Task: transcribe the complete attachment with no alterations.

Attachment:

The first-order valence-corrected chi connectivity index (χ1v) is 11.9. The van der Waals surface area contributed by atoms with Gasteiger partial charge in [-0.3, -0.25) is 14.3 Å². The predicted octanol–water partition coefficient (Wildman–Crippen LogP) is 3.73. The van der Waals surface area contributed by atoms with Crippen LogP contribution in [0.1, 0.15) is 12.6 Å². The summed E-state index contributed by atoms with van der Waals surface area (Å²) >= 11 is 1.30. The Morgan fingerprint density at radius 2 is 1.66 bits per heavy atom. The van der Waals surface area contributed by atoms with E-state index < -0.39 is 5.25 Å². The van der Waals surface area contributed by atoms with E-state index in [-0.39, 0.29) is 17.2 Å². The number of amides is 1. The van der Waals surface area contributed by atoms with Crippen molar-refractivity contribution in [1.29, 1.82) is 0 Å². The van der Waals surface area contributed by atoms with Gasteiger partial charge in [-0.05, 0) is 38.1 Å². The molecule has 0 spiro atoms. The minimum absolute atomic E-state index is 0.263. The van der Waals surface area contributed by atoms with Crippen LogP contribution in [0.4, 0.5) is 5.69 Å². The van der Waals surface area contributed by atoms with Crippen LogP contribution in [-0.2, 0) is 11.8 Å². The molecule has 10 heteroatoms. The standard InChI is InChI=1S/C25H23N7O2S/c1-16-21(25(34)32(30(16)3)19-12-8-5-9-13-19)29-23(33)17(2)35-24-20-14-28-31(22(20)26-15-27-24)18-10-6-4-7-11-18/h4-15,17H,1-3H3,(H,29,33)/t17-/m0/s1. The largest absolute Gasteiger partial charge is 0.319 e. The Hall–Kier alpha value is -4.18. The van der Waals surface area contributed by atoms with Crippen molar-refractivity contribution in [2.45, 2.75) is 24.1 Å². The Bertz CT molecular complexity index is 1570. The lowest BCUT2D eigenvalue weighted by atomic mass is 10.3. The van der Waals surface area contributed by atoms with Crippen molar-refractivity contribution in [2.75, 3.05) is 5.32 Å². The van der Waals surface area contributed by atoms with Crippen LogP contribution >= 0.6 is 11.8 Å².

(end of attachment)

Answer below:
The first-order valence-corrected chi connectivity index (χ1v) is 11.9. The van der Waals surface area contributed by atoms with Gasteiger partial charge in [-0.3, -0.25) is 14.3 Å². The predicted octanol–water partition coefficient (Wildman–Crippen LogP) is 3.73. The van der Waals surface area contributed by atoms with Crippen LogP contribution in [0.1, 0.15) is 12.6 Å². The summed E-state index contributed by atoms with van der Waals surface area (Å²) >= 11 is 1.30. The Morgan fingerprint density at radius 2 is 1.66 bits per heavy atom. The van der Waals surface area contributed by atoms with E-state index < -0.39 is 5.25 Å². The van der Waals surface area contributed by atoms with E-state index in [-0.39, 0.29) is 17.2 Å². The number of amides is 1. The van der Waals surface area contributed by atoms with Crippen molar-refractivity contribution in [1.29, 1.82) is 0 Å². The van der Waals surface area contributed by atoms with Gasteiger partial charge in [-0.05, 0) is 38.1 Å². The molecule has 0 spiro atoms. The minimum absolute atomic E-state index is 0.263. The van der Waals surface area contributed by atoms with Crippen LogP contribution in [0.4, 0.5) is 5.69 Å². The van der Waals surface area contributed by atoms with Crippen LogP contribution in [-0.2, 0) is 11.8 Å². The molecule has 10 heteroatoms. The standard InChI is InChI=1S/C25H23N7O2S/c1-16-21(25(34)32(30(16)3)19-12-8-5-9-13-19)29-23(33)17(2)35-24-20-14-28-31(22(20)26-15-27-24)18-10-6-4-7-11-18/h4-15,17H,1-3H3,(H,29,33)/t17-/m0/s1. The largest absolute Gasteiger partial charge is 0.319 e. The Hall–Kier alpha value is -4.18. The van der Waals surface area contributed by atoms with Crippen molar-refractivity contribution in [2.45, 2.75) is 24.1 Å². The Bertz CT molecular complexity index is 1570. The lowest BCUT2D eigenvalue weighted by atomic mass is 10.3. The van der Waals surface area contributed by atoms with Crippen molar-refractivity contribution in [2.75, 3.05) is 5.32 Å². The van der Waals surface area contributed by atoms with Crippen LogP contribution >= 0.6 is 11.8 Å².